Back during my days as Technology Editor for the prestigious Performing Songwriter magazine, I attended a lot of music gear trade shows. I remember one year in particular, when I attended the Summer NAMM show in Nashville. Tacoma Guitars, based out of Washington State, had introduced two very interesting new acoustic guitar models: a baritone, and a 12-string version of their popular Papoose. I was intrigued because these two guitars sounded totally unique.
The baritone model was tuned down a fourth, so the lowest string’s pitch was the B below the low E of a normal guitar. As a result, a single strum of a chord on the guitar completely filled the Tacoma booth on the show floor with an amazingly rich, full, thunderous tone unlike anything I had ever heard. The guitar had a longer neck and was much larger than a normal acoustic guitar, and it vibrated against my body as I played it. At that moment, I just knew I had to have one!
The 12-string Papoose model was just as intriguing.
It had a small (but proportionately deep) body – less than half the size of a standard acoustic guitar – and, opposite of the baritone, was tuned up a fourth, so that its lowest string’s pitch was the A above a standard guitar’s low E string. As a result, the guitar had a beautiful, ringing tone in the high end that was reminiscent of a mandolin, but much a much fuller overall sound – partly because of its 12 strings (instead of 8 on a standard mandolin), but also because of its larger body. It had a little bit of mandolin, a little bit of banjo, and a little bit of ukulele all wrapped into a single guitar. Like the baritone, I just knew I had to have one!
For various reasons, I didn’t actually buy either guitar back then – something that I would come to regret for many years afterwards. One of the main reasons was that, within a couple of years of that NAMM show, Tacoma Guitars was bought by Fender, all manufacturing of Tacoma guitars ceased, and was never restarted. As a result, all Tacoma guitars – but in particular, their less common models like the baritone and both the 6- and 12-string versions of the Papoose – have become collector’s items and have become harder and harder to find, as prices for used models continue to climb.
Fortunately for me, my wife Nancy is a diligent shopper, and over the years has managed to find me not only a Tacoma baritone and a Tacoma 12-string Papoose to add to my guitar collection, but also a Tacoma 5-string acoustic bass (another totally unique guitar) and most recently, a Tacoma electric 6-string Papoose. I guess now that I have a total of four unique Tacoma models, I’m technically a collector. And yes, I’m still looking for more Tacomas (believe it or not, I haven’t acquired the original, 6-string Papoose or the original, 4-string bass – at least not yet!).
You might be wondering why I’m so hot on these Tacoma guitars (besides the fact that they’re just so unique). Well, it all comes down to sound. What all of these guitars have in common is that they just don’t sound like regular guitars (even regular guitars with funky tunings, special strings, capos and the like). As a result, they’re often exactly what is needed to give a recording what I call a “unique sonic stamp” – the “special sauce” that makes that recording sound unlike any other. That unique sound can make the difference between a simply excellent recording, and one that grabs listeners’ attention and has them asking, “what is that sound?” over and over again.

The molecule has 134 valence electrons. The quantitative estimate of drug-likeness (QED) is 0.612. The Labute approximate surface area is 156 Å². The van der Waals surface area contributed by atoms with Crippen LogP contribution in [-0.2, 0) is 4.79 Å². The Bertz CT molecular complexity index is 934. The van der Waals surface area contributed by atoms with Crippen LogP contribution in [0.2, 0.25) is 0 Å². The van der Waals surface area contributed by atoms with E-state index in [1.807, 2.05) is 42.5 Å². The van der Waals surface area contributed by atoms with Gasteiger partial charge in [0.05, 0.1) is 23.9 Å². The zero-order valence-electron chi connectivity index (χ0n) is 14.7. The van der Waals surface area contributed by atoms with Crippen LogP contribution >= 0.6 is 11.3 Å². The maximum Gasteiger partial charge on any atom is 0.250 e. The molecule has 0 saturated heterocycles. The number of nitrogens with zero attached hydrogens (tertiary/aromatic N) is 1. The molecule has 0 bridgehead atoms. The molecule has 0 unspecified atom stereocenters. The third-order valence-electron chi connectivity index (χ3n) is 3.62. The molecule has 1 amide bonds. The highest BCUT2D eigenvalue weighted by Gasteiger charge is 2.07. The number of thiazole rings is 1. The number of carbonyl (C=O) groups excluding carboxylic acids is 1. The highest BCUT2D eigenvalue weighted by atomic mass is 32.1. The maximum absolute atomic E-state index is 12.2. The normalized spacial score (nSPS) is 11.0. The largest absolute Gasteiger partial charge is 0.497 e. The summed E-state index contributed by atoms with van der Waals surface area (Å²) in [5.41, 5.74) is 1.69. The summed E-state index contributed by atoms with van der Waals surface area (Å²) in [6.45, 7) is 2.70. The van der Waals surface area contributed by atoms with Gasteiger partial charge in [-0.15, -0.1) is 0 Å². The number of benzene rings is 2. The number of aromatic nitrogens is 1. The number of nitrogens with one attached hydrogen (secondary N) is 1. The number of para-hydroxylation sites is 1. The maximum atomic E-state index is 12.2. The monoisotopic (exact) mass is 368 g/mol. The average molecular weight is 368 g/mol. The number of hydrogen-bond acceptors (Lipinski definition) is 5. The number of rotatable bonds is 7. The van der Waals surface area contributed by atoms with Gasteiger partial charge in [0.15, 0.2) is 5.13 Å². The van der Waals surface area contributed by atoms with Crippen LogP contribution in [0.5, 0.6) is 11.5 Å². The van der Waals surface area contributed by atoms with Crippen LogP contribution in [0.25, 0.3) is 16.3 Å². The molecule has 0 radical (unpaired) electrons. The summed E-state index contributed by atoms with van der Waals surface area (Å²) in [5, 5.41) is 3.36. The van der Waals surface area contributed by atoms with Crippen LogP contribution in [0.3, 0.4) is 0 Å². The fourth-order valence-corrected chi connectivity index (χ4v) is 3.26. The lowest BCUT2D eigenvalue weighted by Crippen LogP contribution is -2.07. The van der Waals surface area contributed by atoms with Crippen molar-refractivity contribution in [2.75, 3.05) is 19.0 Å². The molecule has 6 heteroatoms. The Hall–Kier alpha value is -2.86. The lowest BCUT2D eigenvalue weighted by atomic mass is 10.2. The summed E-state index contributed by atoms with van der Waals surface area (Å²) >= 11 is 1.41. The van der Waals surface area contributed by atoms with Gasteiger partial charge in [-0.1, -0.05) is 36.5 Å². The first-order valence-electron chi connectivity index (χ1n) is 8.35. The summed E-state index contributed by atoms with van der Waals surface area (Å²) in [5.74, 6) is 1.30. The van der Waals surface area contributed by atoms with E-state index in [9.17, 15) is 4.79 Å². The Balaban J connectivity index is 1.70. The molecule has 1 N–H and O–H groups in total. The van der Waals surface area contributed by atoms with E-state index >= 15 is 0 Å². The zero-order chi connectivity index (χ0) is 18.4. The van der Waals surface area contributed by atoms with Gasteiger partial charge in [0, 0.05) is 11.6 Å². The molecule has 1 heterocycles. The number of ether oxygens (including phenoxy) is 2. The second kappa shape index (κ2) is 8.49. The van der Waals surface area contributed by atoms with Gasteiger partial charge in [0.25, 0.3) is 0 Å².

I first learned of the “special sauce” potential of Tacoma guitars from ace Nashville guitarist Tim Thompson, who, among many other things, is an outstanding session player. Whenever we would track a song in the studio that was acoustic-guitar-based, Tim would always lay down a first track with a regular acoustic guitar, and then invariably ask to overdub a second acoustic guitar part with his Tacoma 6-string Papoose. The part that he played on the Papoose was almost identical to the part he had played on the standard acoustic, but the blend of the two guitars made a completely new sound that could not be achieved any other way. It turns out that this Papoose-doubling technique is a common practice among the really good session players in Nashville – one of their “secret weapons” that gives their acoustic guitar recordings a full, unique tone.
Since learning that trick from Tim Thompson, I’ve tried all sorts of guitar-doubling combinations (and outright guitar part substitutions) with different types of unique and oddball guitars, to much success. Many of the recordings I produce now feature this “special sauce” in both acoustic and electric guitar parts, and many of those parts feature my various Tacomas. I encourage you to experiment with this doubling/replacement technique yourself, with whatever guitars (or other stringed instruments) you may have at your disposal. I promise it will open up a whole new world of sonic possibilities for you!
About the Author
is an independent music producer and engineer, published author, music career coach, and co-founder of the Azalea Music Group in Nashville. He helps artists and songwriters reach their fullest sonic and emotional impact with the recordings he produces, and also teaches them how to do it themselves. His diverse list of clients includes Davy Jones of the Monkees, Grammy-winning songwriter Don Henry, and international guitar virtuosos Tommy Emmanuel and Muriel Anderson.